In his speech to the approxi-
mately 30 audience members,
Fotedar argued that Pakistan has
sponsored aterrorist waragainst
the Hindu minority in the Indian
province of Kashmir, forcing almost
250,000 Hindus to flee to refugee
camps in India's capital city of New
"It's sad and shocking that
Hindus should receive this treat-
ment in their own country and in

their own place of birth," he said.
Kashmir is the northernmost
province of India and the only one
with a Muslim majority. It has been
the focus of a territorial dispute be-
'Pakistan is using
religious subversion
to achieve the same
objective it failed to
win on the battlefield'
-Hira Fotedar
Featured speaker
tween India and Pakistan since 1947,
when British colonial forces with-
drew and the two nations were cre-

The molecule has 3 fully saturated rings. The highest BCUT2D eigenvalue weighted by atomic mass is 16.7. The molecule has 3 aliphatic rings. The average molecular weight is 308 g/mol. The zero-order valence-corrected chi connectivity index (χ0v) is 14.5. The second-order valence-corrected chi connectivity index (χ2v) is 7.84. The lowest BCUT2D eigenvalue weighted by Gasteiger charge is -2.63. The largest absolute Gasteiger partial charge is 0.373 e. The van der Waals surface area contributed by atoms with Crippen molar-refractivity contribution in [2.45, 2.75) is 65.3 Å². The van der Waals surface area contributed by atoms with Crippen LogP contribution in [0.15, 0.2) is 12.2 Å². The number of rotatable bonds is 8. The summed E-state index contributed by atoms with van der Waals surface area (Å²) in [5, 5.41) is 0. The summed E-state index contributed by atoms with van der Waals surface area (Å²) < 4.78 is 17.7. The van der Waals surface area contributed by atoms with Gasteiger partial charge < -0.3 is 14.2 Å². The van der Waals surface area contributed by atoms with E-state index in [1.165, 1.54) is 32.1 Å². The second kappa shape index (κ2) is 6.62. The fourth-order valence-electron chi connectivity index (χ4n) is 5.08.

In that year, Fotedar said,
Pakistan illegally invaded Kashmir

'ered by
and captured one-third of t
province. Now he believes th
want to take over the rest.
"Pakistan is using religio
subversion to achieve the same o
jective it failed to win on the b
tlefield," he said.
Most of the questions followi
Fotedar's presentation came fr
audience members who felt he h
misrepresented the facts.
One man wanted to know w
Fotedar did not address the pro
lems facing Muslims in the regic
"Your heart bleeds only f
Hindus," he said.
Another alleged that the Indi
government was committing atro
ties on Muslims in Kashmir a
asked Fotedar why India does in
allow foreign journalists or grou
like Amnesty International into t

lecture on Kashmir
he region. "The Indian government is the
ey Fotedar said Amnesty root cause of the problem,'
International had been allowed into Engineering graduate student Avais
us Kashmir, and that he was presenting Kamel said after the program. He
)b- only the Hindu point of view be- pointed out that India has never fot-
at- lowed a U.N. resolution calling for
'The Indian a plebiscite in Kashmir on whether
ng government is the the Kashmiris want to be a part of
on root cause of the India or Pakistan.
'ad problem... why is (it) "Why is the Indian governmeit